Java Sunda Wet-hulled - Ciwidey Tikukur
|Bag Weight||60 KG BAG|
About This Coffee
"Tikukur" is a type of turtle dove native to the area this coffee is collected in; the nearby mountain also shares this name. Local farmers in this area sell cherry directly to Covoya's wet mill at Tenjolaya Ciwidey. From there the cherry is immediately pulped and undergoes a traditional wet-hulling process. Cherries are floated and only the ripest red cherries are selected to ensure high cup quality.
Wet hulling is a process devised in Sumatra and adopted throughout the region as a solution to rainy, humid conditions that make drying green coffee a challenge. Typically, farmers depulp freshly picked cherries, ferment overnight, and wash the seeds before selling to a mill or collector only partially dried. The coffee's husk (parchment) is removed much earlier stage than in a standard washed process, while the green seed is still soft and pliable; great care is needed to prevent excessive damage. After milling, the coffee seeds are then finally dried until optimum moisture content is reached.
|Country of Origin||Indonesia|
|Region||Cipaganti, Jawa Barat|
|Producer Type||Small Holder Farmers|
|Processing Description||Fermented 16 hours|
|Bag Weight||60 KG BAG|
|Bag Type||Grain Pro / Ecotact|
|Variety||Catimor, Tim Tim, Typica, Gayo 2|
History of Coffee in Java
Although coffee was first planted successfully on Java around 1700, cultivation spread slowly throughout what would become the great archipelagic state of Indonesia. In fact, the green coffee of Java served as progenitor to the coffees of far off Central America and had begun its ascent to being considered, alongside Arabian Mocha, as one of the best coffees in the world, long before commercial cultivation spread to nearby islands. At the same time, it should be noted that nearly all coffee from any island in the Dutch East Indies was considered “Java” until the early 20th century, so whose to say what Java was before then.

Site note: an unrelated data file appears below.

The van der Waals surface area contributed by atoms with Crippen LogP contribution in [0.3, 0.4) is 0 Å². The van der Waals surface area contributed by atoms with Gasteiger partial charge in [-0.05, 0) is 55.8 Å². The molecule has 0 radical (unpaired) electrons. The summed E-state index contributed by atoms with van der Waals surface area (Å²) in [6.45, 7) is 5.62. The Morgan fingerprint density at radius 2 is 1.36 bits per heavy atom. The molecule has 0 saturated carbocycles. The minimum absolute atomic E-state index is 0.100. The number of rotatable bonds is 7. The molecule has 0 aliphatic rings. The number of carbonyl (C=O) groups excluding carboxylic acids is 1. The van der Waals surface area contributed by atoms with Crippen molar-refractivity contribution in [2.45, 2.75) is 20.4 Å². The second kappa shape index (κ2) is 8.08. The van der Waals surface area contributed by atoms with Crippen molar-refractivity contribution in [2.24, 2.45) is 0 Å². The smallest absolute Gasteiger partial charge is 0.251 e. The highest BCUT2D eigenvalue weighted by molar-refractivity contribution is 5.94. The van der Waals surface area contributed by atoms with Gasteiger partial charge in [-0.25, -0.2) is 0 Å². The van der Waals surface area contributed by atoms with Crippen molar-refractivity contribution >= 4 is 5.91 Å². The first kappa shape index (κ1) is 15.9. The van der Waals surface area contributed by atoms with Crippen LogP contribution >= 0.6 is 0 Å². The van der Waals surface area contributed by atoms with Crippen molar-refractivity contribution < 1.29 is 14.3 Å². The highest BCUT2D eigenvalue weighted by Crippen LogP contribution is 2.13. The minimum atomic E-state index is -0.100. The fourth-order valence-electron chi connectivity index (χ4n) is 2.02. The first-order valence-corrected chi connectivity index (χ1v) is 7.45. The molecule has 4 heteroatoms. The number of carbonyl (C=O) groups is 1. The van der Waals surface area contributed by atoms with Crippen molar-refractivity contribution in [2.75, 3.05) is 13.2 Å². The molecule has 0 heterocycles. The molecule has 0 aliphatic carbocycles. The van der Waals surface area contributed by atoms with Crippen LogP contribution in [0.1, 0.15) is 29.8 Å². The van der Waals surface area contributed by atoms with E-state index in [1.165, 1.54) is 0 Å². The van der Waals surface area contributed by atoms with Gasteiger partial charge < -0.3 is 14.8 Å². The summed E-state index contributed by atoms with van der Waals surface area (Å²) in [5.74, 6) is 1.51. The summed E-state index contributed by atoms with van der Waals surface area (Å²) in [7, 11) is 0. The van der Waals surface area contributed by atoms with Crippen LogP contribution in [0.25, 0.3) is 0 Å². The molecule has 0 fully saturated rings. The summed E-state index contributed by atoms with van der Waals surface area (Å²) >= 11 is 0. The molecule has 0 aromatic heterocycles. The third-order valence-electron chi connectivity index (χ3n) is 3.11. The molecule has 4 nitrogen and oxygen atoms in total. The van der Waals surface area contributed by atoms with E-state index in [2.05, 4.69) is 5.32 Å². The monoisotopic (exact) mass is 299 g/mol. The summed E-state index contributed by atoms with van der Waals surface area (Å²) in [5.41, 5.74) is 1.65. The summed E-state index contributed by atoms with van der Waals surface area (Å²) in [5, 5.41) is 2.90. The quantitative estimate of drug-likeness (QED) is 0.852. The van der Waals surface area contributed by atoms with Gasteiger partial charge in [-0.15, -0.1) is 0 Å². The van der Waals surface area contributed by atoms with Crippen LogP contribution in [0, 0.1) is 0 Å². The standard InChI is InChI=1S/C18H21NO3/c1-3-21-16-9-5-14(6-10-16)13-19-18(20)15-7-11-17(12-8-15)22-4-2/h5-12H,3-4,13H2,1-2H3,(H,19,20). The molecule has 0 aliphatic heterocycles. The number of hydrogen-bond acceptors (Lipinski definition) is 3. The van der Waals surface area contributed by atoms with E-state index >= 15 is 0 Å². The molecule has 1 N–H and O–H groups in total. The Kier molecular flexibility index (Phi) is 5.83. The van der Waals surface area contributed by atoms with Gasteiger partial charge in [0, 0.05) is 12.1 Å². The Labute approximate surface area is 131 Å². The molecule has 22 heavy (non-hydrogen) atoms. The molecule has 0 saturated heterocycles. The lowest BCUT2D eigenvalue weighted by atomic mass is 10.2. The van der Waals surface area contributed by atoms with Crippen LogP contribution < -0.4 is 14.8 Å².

Growing Coffee in Java
Some of the large coffee estates created by the Dutch 175 years ago can still be found on the volcanic Ijen Plateau at the eastern tip of Java, but most coffee farmers are smallholders growing coffee on an average of 1.5 hectare, many of them among a cluster of volcanoes in West Java, where coffee cultivation first began on the island. Although disease resistant Robusta became the dominate coffee crop, West Java has seen a steady increase in Arabica production in recent years. Arabica generally grows above 1200 meters and virtually all coffee is fully washed.
- Region Cipaganti, Jawa Barat
- Producer Type Small Holder Farmers
- Processing Wet Hulled
- Processing Description Fermented 16 hours
- Bag Type Grain Pro / Ecotact
- Plant Species Arabica
- Variety Catimor, Tim Tim, Typica, Gayo 2
- Min Growing Altitude 1750m
- Screen Size 17/18
- On Sale No
- Top Lot Yes
- Status Spot
- Coffee Grade IDN CA WA JAV
- CTRM Contract Number P611237-4
- Country of Origin Indonesia
- Warehouse The Annex